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The original Dybbuk
Menachem Kaiser
22 November 2023
published in Issue Four

There’s a story I heard recently about Ansky. A rich Los Angeles man decides he’s going to build himself a world-class Yiddish drama library. This takes place in 1935 or 1936. The rich L.A. man wants the collection to be complete, to be perfect: from the lowliest shund to the most out-there avant-garde. However, he has no experience, no expertise, and no time, so he hires a bright, capable, enthusiastic young scholar to be his librarian. The scholar is a cripple — his left leg is useless, just dead flesh. His whole life the scholar has been acutely ashamed of his lameness. Everyone in the scholar’s life, his doctors, his family, his friends, has urged and urged the scholar to consider amputation, but he always refuses, he is too proud. This shame is a big part of the reason why he became a scholar in the first place, why he prefers to spend his time alone, in libraries and archives, communicating with the dead, distant, inanimate.

The rich L.A. man gives the scholar simple but expansive instructions: obtain the manuscripts. No matter what, whatever it takes, money’s no object. Rare and valuable manuscripts too? Rare and valuable manuscripts especially! What an assignment! The young crippled scholar is overjoyed. He promises the rich L.A. man that, within the year, he will have assembled the finest and most complete Yiddish drama library in the world.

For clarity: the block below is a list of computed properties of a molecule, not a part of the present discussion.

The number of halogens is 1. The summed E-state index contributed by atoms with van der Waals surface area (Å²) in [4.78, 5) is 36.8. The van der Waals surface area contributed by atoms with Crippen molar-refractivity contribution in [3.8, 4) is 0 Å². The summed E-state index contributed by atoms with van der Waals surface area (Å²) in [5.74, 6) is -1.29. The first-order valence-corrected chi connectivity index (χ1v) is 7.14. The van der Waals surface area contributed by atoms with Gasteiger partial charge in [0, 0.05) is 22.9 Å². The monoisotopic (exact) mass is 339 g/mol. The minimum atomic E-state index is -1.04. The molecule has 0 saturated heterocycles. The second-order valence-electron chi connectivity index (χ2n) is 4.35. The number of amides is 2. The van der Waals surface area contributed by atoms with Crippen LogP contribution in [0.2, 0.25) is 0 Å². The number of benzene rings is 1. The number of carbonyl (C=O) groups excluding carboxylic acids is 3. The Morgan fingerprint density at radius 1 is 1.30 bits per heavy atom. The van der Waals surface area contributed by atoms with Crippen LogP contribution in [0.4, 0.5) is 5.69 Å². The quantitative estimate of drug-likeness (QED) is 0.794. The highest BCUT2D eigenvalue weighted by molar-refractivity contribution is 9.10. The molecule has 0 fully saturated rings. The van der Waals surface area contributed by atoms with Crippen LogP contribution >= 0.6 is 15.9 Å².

Good! says his patron (the scholar, susceptible to romanticism, considers the rich man his patron), and leaves the scholar to it.

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This is almost certainly a typo/error — I would bet anything that the scholar and/or narrator meant ‘1918.’ If in fact a Dybbuk manuscript went missing in 1916, it did so very unfamously. In 1918, however, Ansky, crossing the Lithuanian border, was detained by the authorities: they seized his luggage, which contained the then-final draft of the play. Influential members of the Vilna Jewish community intervened to have Ansky released and his possessions returned; everything was accounted for — even the little cash Ansky had in his valise — except the manuscript, which was never recovered.
     As you might imagine, there are countless legends surrounding the missing manuscript. Ansky, not the despairing sort, promptly rewrote the play — he translated back into Yiddish Bialik’s Hebrew translation. This is the version that was printed, performed, immortalized. It seems that Ansky was unhappy with the final product. For the rest of his life (less than two years) Ansky reportedly lamented that the translation of the translation was significantly worse than the original.
     To wrap up this increasingly intrusive note: our narrator’s anecdote’s protagonist, i.e., the scholar, cautiously suspects that, twenty years after it had gone missing (on the other side of the world, no less), he may have found the famous missing manuscript of 1918.